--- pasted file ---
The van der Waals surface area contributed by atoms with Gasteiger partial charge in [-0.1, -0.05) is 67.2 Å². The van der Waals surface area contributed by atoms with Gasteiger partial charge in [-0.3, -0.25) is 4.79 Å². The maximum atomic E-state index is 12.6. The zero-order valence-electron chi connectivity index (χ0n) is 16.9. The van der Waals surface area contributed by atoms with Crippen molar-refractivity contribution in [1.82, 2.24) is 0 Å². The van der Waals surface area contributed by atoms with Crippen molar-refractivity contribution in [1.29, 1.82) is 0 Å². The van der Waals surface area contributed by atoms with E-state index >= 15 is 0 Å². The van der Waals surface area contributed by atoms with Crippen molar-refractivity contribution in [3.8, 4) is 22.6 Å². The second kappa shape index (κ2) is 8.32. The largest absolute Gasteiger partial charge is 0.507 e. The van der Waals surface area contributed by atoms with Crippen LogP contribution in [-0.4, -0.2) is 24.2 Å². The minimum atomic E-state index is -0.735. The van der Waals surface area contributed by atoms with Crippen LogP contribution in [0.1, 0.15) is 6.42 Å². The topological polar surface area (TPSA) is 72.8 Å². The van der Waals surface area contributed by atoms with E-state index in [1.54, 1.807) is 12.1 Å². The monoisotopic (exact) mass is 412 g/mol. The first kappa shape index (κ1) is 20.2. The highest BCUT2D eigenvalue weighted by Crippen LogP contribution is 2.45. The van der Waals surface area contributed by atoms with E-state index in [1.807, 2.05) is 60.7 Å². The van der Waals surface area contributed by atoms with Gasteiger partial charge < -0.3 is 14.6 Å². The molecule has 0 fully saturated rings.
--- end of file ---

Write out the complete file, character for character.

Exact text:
The van der Waals surface area contributed by atoms with Gasteiger partial charge in [-0.1, -0.05) is 67.2 Å². The van der Waals surface area contributed by atoms with Gasteiger partial charge in [-0.3, -0.25) is 4.79 Å². The maximum atomic E-state index is 12.6. The zero-order valence-electron chi connectivity index (χ0n) is 16.9. The van der Waals surface area contributed by atoms with Crippen molar-refractivity contribution in [1.82, 2.24) is 0 Å². The van der Waals surface area contributed by atoms with Crippen molar-refractivity contribution in [1.29, 1.82) is 0 Å². The van der Waals surface area contributed by atoms with E-state index >= 15 is 0 Å². The van der Waals surface area contributed by atoms with Crippen molar-refractivity contribution in [3.8, 4) is 22.6 Å². The second kappa shape index (κ2) is 8.32. The largest absolute Gasteiger partial charge is 0.507 e. The van der Waals surface area contributed by atoms with Crippen LogP contribution in [-0.4, -0.2) is 24.2 Å². The minimum atomic E-state index is -0.735. The van der Waals surface area contributed by atoms with Crippen LogP contribution in [0.1, 0.15) is 6.42 Å². The topological polar surface area (TPSA) is 72.8 Å². The van der Waals surface area contributed by atoms with E-state index in [1.54, 1.807) is 12.1 Å². The monoisotopic (exact) mass is 412 g/mol. The first kappa shape index (κ1) is 20.2. The highest BCUT2D eigenvalue weighted by Crippen LogP contribution is 2.45. The van der Waals surface area contributed by atoms with E-state index in [1.807, 2.05) is 60.7 Å². The van der Waals surface area contributed by atoms with Gasteiger partial charge < -0.3 is 14.6 Å². The molecule has 0 fully saturated rings.